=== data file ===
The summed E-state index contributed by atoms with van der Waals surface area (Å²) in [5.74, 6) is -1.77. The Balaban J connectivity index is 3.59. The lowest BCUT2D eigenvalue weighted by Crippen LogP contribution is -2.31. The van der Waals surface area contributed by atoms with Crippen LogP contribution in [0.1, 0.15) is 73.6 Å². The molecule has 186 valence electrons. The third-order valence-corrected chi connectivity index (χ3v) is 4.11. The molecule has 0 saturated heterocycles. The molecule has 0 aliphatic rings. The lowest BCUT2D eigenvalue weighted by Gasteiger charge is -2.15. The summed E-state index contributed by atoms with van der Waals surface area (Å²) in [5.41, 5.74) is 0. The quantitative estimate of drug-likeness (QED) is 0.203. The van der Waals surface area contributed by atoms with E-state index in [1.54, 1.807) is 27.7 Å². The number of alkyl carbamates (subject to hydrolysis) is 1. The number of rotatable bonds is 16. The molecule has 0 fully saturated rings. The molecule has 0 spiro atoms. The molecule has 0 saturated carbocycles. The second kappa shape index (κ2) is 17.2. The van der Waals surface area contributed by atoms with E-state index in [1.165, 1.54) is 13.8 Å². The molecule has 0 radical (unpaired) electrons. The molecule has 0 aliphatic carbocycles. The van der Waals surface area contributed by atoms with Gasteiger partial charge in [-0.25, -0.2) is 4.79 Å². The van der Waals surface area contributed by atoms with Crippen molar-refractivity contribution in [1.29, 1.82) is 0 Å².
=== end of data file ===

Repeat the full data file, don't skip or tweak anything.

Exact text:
The summed E-state index contributed by atoms with van der Waals surface area (Å²) in [5.74, 6) is -1.77. The Balaban J connectivity index is 3.59. The lowest BCUT2D eigenvalue weighted by Crippen LogP contribution is -2.31. The van der Waals surface area contributed by atoms with Crippen LogP contribution in [0.1, 0.15) is 73.6 Å². The molecule has 186 valence electrons. The third-order valence-corrected chi connectivity index (χ3v) is 4.11. The molecule has 0 saturated heterocycles. The molecule has 0 aliphatic rings. The lowest BCUT2D eigenvalue weighted by Gasteiger charge is -2.15. The summed E-state index contributed by atoms with van der Waals surface area (Å²) in [5.41, 5.74) is 0. The quantitative estimate of drug-likeness (QED) is 0.203. The van der Waals surface area contributed by atoms with E-state index in [1.54, 1.807) is 27.7 Å². The number of alkyl carbamates (subject to hydrolysis) is 1. The number of rotatable bonds is 16. The molecule has 0 fully saturated rings. The molecule has 0 spiro atoms. The molecule has 0 saturated carbocycles. The second kappa shape index (κ2) is 17.2. The van der Waals surface area contributed by atoms with E-state index in [1.165, 1.54) is 13.8 Å². The molecule has 0 radical (unpaired) electrons. The molecule has 0 aliphatic carbocycles. The van der Waals surface area contributed by atoms with Gasteiger partial charge in [-0.25, -0.2) is 4.79 Å². The van der Waals surface area contributed by atoms with Crippen molar-refractivity contribution in [1.29, 1.82) is 0 Å².